5/03/2015 | Share this article: View CommentsBy Ronna Russell ~
I inadvertently married a closeted gay man. In my defense, I was asking the question, but not getting a straight answer. This guy had no reason to not come out. His family was atheist, extremely liberal Californians and had been wondering about their son’s sexuality for years. He would have gotten nothing but support from his family, along with relief at knowing. He went to college in San Francisco and Santa Cruz, for crying out loud.
We met when I was 21-ish and he was pushing 30. The fact that he had a minimum wage job as a courier and I was technically his boss should have given me pause. He was a writer in his spare time and fancied himself a movie maker, as well. There is no doubt he had a brilliant mind; that is what suckered me in. At first, we mostly had a great time with after work drink dates, a shared sense of humor and a high degree of friendship chemistry. Coming from a lifetime of irrelevance, I had no idea what treatment to expect in a boyfriend. Not in the opening doors for you kind of way, but in conversation, in financial responsibility and in bed. It seemed to me that because we loved each other, we should get married. I was lonely and wanted babies and allowed those needs to trump every subverted logical thought. The fact that he would watch the latest Star Wars (Star Trek? One of those) over and over, studying it with complete absorption, that he never had any money yet was always behind on rent and had no apparent interest in seeing me orgasm, I just set aside, because we connected in other ways. There was no logical thought process on my part, no if-this, then-that calculations; such as, if he has a minimum wage job at 29, how will he support a family? Why won’t he use those fur-lined Velcro handcuffs on me?
It is not my goal to rip my ex-husband to shreds. He is who he is and the whole endeavor was my idea. We had discussed getting engaged after a few months of dating. He said it would happen in August, because I guess it was up to him. So I waited while August came and went and then issued the ultimatum. Of course, I did. He proposed, sort of, but didn’t want to set a date. I pushed and so we set one and I got busy with the process of wedding planning. I never once stopped to reflect, to wonder if I was doing the right thing. To be fair, I really did love him, despite what I said to him years later, in a moment of vitriolic revenge. And I did believe in his creative abilities. It was the rush, the hurry to get hitched and fill the baby void that I wish could have been subdued. There was no one to talk to, nor would I have listened. I am nothing if not completely bullheaded.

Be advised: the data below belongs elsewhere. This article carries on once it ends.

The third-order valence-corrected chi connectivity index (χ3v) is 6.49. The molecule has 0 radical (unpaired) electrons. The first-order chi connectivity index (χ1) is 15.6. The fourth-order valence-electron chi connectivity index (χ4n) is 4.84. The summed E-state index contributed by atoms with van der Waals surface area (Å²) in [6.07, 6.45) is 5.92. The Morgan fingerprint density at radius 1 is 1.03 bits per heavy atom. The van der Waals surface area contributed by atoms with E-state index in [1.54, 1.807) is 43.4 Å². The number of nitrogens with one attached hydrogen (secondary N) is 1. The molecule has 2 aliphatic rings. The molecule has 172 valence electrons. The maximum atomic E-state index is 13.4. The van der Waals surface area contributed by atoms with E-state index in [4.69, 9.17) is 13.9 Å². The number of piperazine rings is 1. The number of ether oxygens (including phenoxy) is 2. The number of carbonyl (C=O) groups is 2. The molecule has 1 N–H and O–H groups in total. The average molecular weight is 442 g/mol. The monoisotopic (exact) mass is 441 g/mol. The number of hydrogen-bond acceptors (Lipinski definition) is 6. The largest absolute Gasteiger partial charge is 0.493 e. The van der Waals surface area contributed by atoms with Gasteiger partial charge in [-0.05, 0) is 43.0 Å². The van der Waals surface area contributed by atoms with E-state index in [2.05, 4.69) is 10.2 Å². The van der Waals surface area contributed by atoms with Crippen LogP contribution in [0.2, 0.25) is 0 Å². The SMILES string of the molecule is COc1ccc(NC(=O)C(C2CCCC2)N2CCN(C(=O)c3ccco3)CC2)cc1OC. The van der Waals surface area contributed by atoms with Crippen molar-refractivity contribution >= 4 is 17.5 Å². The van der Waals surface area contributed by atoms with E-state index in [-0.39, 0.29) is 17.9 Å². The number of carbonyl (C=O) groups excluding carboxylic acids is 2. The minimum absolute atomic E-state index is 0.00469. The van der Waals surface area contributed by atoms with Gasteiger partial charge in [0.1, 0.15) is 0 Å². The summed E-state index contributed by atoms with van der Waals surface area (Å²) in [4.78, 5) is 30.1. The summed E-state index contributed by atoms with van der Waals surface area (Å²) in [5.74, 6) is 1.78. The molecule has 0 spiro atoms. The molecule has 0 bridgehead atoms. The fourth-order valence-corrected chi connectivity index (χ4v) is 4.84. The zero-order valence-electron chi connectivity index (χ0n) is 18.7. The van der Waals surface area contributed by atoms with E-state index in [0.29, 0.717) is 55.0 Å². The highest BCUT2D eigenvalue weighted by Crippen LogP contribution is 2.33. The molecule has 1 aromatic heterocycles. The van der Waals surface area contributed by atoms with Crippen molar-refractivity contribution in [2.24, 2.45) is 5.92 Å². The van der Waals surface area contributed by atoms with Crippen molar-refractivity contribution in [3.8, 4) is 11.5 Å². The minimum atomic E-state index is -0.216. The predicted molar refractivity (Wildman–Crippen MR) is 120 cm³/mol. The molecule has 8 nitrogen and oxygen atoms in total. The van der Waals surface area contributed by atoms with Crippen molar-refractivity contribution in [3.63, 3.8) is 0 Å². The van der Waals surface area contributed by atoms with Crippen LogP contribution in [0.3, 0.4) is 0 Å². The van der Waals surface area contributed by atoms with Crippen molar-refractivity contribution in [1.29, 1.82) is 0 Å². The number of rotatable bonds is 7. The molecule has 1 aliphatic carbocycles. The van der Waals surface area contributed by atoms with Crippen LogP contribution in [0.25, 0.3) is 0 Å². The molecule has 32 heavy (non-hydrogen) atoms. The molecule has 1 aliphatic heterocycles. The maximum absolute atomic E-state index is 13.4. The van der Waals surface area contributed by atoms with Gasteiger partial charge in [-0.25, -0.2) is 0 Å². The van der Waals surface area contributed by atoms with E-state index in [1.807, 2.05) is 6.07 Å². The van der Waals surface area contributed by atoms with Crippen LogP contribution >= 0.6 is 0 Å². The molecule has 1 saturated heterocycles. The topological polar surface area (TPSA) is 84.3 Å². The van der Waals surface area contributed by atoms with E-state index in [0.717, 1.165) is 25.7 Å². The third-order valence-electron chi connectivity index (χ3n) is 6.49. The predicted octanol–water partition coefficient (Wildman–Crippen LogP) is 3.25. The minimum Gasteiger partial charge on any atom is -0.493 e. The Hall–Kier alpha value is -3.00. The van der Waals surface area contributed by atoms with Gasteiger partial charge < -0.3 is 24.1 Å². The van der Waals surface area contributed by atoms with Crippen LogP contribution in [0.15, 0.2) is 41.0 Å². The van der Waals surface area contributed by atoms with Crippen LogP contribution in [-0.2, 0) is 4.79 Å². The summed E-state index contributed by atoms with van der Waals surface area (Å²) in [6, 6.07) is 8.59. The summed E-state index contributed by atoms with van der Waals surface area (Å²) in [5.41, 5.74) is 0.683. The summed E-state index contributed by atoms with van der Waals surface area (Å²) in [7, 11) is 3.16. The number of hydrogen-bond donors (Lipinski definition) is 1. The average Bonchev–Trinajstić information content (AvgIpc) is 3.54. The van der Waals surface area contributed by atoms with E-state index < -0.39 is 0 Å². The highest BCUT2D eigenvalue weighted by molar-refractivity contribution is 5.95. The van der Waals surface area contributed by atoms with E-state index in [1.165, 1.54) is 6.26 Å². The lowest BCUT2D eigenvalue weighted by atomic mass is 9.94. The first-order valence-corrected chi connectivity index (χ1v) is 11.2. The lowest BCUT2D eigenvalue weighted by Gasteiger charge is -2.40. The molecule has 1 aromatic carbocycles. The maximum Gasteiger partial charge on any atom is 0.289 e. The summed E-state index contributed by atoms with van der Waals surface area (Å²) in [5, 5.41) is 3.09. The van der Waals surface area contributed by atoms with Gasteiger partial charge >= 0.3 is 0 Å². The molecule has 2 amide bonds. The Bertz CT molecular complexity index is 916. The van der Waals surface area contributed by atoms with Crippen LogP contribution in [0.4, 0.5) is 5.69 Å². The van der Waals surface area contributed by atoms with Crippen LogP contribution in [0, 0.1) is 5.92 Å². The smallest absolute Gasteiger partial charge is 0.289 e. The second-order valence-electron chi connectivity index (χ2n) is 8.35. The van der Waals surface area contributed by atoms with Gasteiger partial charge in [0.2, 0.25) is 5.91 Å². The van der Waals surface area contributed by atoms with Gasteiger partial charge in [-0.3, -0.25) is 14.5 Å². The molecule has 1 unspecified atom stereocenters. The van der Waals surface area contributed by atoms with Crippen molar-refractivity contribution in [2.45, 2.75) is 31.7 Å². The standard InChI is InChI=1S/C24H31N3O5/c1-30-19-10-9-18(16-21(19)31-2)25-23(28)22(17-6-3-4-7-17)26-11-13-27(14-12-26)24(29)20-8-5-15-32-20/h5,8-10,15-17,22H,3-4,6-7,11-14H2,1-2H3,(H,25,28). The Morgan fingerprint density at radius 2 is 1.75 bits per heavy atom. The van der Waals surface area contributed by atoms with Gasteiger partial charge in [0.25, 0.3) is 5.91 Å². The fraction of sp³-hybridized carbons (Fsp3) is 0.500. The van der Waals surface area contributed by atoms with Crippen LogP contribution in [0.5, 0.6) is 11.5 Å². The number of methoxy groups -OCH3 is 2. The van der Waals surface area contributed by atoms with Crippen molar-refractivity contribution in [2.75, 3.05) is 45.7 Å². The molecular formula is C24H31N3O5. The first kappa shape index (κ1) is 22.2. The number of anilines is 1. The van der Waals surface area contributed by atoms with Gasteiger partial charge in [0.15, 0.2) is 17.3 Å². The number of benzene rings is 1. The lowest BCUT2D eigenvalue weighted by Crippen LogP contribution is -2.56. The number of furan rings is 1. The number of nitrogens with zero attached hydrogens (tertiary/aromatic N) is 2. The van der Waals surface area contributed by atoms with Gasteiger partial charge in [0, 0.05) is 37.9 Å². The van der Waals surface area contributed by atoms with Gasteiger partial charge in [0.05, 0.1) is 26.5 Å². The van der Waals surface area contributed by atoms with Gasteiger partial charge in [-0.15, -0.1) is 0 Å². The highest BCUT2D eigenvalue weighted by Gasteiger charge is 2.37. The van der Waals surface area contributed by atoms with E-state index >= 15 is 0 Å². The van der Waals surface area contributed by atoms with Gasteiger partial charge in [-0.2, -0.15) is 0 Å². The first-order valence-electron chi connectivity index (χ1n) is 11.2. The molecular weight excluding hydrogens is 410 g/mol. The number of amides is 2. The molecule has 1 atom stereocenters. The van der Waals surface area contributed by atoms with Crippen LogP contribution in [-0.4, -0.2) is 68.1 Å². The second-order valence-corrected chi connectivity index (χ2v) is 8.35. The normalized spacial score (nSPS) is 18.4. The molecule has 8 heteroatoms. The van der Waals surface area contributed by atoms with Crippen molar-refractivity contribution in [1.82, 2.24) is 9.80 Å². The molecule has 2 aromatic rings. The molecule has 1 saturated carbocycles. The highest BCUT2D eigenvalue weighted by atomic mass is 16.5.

The path of independence that I had begun was powerful. I had completely abandoned religion without a backward glance. I supported myself financially; had started saving money and certainly could have parlayed my skills into a better job. Eventually, could have gotten an education. I turned away from those values and possibilities to settle in with a self-absorbed, delusional man. In retrospect, I think I could not see a future for myself, alone in the world. I did not have a vision of who or what I could be. One time, a yoga instructor spoke about achieving difficult poses; if you could picture doing it in your mind, how it would feel and how your muscles would move, then you could get there. It was true. It seems that having something to reach toward, a picture in your head, is vital. I didn’t know that. All I could see was babies. But just babies, not the bills or health insurance or baggage from my own upbringing. Ex-husband said he was going to sell a TV show and get rich and famous, so I rode along on his fantasy train. It is the height of irresponsibility to go into parenting just assuming it will all work out. Only ignorant people do that.
It didn’t help that I was a social failure. I had grown up alone and had no idea what it meant to have or be a friend. I was pretty weird, with no idea how to dress in a normal way or go to the movies. Conversations always ended awkwardly because of my inevitable knowledge gaps and reluctance to share my story. The feeling of being a misfit was another reason to hide in a little house with babies. That was only kind of life I knew anything about.
So it happened, the garden wedding, tense family all around. Ex-preacher Dad showed up in town with a weekend boy toy and my brothers in law threatened to throw them both in the pond (actually) if Dad brought him to the wedding. XPD felt sorry for himself for having to attend alone. It was the first time my parents had seen each other since their divorce. I will never forget Mom’s wide-eyed stomach -dropped look as she said hello. At least, she was surrounded by family and friends. He was much better at pretending not to care, and probably didn’t.
The wedding was pretty and fun, despite familial trauma and afterwards the ex-hub and I headed off to The Radisson for our wedding night. I had not had a bite to eat all day and was starving, but he refused to go to dinner so we went straight to our room where I put on the long white beautiful nightgown I had received as a shower gift and had saved for The Wedding Night, which would be loving and sweet and sexy and special. There was no evidence to support my expectations. His response to my overtures was to say, “We don’t have to have sex just because it’s our wedding night, do we?” Then turned on the television and opened the mini-bar. We had Oreos, beef jerky and obligatory sex that I was no longer in the mood for.
I was too embarrassed to leave for 22 years.